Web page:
Everything I Love is Terrible: Dead Space 3

Reading the internet, I generally just come away feeling like every game I enjoy is the worst thing ever made. It honestly really annoys and depresses me to constantly see games I love shat on by seemingly everyone. Obviously that's pretty stupid of me, but it is what it is. Everything I Love is Terrible. To blow off some steam I thought I'd write (probably poorly, I don't do a lot of this) about those games that I enjoy that either everyone else seems to hate, or get a significant amount of hate from certain groups.

Starting with a game someone just dared to post something positive about on another, larger forum that you might be familiar with. That game is...


I really enjoyed Dead Space 3. Yup. That's your signal to stop reading. I am a crazy person. Because, objectively, Visceral Games would have been better off chiseling a drawing of poop into the back of a disc. People probably would have enjoyed that well rendered drawing of poop a lot more.

Look, okay. I know. Dead Space 3 has some problems. It has a weapon building/upgrade system built specifically for microtransactions. Thanks EA. On the bright side you can build excellent weapons without needing to drop a dime, but it's still a system that is so obviously designed around microtransactions that it's pretty gross. It has human encounters that just don't jive with the series and what we all love about it. I never found the encounters out and out bad, they're not offensive or anything. However, said encounters are there and they're not something you really want to engage in but you have to anyway. It's a bummer. Carver is fucking lame. Ellie has prominent cleavage for whatever reason (it doesn't bother me, but I totally understand people calling it out as gross).

But I still loved it. It is my second favourite game in the series after the original.

Blasphemy, right? Liking Dead Space 3 more than Dead Space 2, which depending on who you ask is either at least a serviceable sequel or miles ahead of its predecessor? Truly, my taste is awful.

The big thing, where Dead Space 3 clicks for me, is its environments/world. You see, I liked Dead Space 2, but after Dead Space 1 and the Ishimura to me the Sprawl really just felt like a series of videogame environments, it just never felt like a place. If you ask me, one of the most special things about the original Dead Space is the Ishimura, the feeling that you are on this massive Planet Cracker. That everything on this ship became a nightmare, and now you have to make your way through this nightmare and find some way out. The Ishimura was almost like a character itself, and that feeling that it existed I think really helped enhance what little creep/scare factor was there.

Dead Space 2 tried show us this nightmare as it happened, and I do think it opens quite strong in that regard (it certainly has one of the most memorable openings to any game I've played). But somewhere along the way I stopped feeling like I was on a space station and more like I was making my way through a series of videogame environments that were designed in an attempt at addressing a criticism of the first game's lack of variety. It just never felt consistent. I just had trouble buying that these places really existed within the Sprawl.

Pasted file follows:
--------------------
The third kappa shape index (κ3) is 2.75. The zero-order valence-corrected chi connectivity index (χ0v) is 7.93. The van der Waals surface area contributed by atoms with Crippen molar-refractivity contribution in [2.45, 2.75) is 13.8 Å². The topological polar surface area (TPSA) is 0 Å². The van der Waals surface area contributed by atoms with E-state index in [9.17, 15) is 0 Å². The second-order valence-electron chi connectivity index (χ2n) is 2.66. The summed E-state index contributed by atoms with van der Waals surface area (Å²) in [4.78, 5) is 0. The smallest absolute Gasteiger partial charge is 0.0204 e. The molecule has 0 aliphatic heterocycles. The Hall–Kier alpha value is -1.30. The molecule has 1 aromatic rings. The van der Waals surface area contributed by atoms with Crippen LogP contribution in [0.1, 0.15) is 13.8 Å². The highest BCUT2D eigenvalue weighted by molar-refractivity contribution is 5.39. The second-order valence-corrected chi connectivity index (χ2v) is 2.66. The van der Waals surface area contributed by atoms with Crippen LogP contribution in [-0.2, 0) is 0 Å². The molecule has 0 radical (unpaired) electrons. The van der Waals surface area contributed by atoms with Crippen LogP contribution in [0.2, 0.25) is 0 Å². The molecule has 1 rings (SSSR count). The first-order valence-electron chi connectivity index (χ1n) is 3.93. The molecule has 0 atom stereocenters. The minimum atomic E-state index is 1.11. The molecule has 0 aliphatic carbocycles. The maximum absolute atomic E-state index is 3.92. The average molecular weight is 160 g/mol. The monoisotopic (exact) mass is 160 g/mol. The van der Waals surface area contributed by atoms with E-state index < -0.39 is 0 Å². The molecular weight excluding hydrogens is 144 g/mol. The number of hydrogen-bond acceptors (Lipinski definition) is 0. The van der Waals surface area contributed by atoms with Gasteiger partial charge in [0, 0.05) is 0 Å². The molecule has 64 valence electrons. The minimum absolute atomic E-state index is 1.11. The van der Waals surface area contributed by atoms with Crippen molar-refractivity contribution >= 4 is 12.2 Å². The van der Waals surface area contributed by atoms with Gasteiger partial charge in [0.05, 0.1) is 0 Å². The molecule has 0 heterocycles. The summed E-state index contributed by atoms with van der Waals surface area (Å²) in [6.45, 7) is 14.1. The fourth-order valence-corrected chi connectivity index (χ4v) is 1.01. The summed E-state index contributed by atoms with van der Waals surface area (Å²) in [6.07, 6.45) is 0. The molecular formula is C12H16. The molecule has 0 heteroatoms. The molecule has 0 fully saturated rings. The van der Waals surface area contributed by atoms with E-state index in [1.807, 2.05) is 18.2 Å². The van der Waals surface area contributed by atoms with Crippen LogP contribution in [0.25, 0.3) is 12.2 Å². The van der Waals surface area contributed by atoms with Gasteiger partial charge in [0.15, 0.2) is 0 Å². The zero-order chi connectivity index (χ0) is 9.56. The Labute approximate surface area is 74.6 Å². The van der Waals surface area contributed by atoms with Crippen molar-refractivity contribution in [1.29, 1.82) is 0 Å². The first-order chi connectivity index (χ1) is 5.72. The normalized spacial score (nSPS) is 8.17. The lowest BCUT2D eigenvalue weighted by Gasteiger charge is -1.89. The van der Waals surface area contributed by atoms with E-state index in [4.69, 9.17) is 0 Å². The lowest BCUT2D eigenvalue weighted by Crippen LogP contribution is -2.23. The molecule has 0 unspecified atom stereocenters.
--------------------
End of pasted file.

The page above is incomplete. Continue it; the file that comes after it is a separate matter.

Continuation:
Don't get me wrong, making my way through these environments was fun, but I just really missed the sense of place that I got from the original Dead Space. (on the bright side, returning to the Ishimura in 2 was a fantastic, dreadful moment)

Dead Space 3 did a much better job getting back to this element that I loved about the original game. I once again really felt like I was exploring a real place when I was making my way through the decrepit old fleet of ships, and I much preferred this atmosphere. Once down on the planet, I again felt like I was making my way through a facility that existed. As far as I'm concerned Dead Space 3 really nails it on the atmosphere and sense of place, which for me is something I love about the series and its potential. There's a consistency to the environments that I really appreciate and Visceral did a great job really making you feel like this place had this very strong history. I think in part because of this sense of place and history I actually found Dead Space 3 creepier than Dead Space 2.

I know I'm criticising Dead Space 2 a lot in my explanation of why I enjoyed Dead Space 3 so much, but it's the things in Dead Space 2 that let me down that I felt Dead Space 3 managed to improve upon that are a big part of why I like the game. This isn't meant to be a "Dead Space 2 sucks, Dead Space 3 is better" post, I like Dead Space 2, I just don't like it as much as the other two main entries into the series.

I love Dead Space 3's bosses. Especially the final boss. Yup, that boss that Brad and Patrick crapped on on numerous bombcasts. I loved the way Dead Space 3 ended. It was fun. It was ridiculous, but it was fun. It was just so crazy, and I really enjoyed it. I can't help it, I like videogamey boss fights. I like video games, and I don't care when video games dare to just be video games. I also think Visceral, with Dead Space, make pretty damn good video games. I liked Dead Space 1's final boss fight/cliche giant worm because it was videogamey, too. I didn't enjoy the way Dead Space 2 ended. I didn't particularly enjoy being chased by the ubermorph whilst being pelted by projectiles and such from random lurkers. But what I really didn't enjoy was Dead Space 2's final boss. It just wasn't fun, and in Visceral's efforts to avoid being "videogamey" with its final boss they also avoided designing an enjoyable boss battle.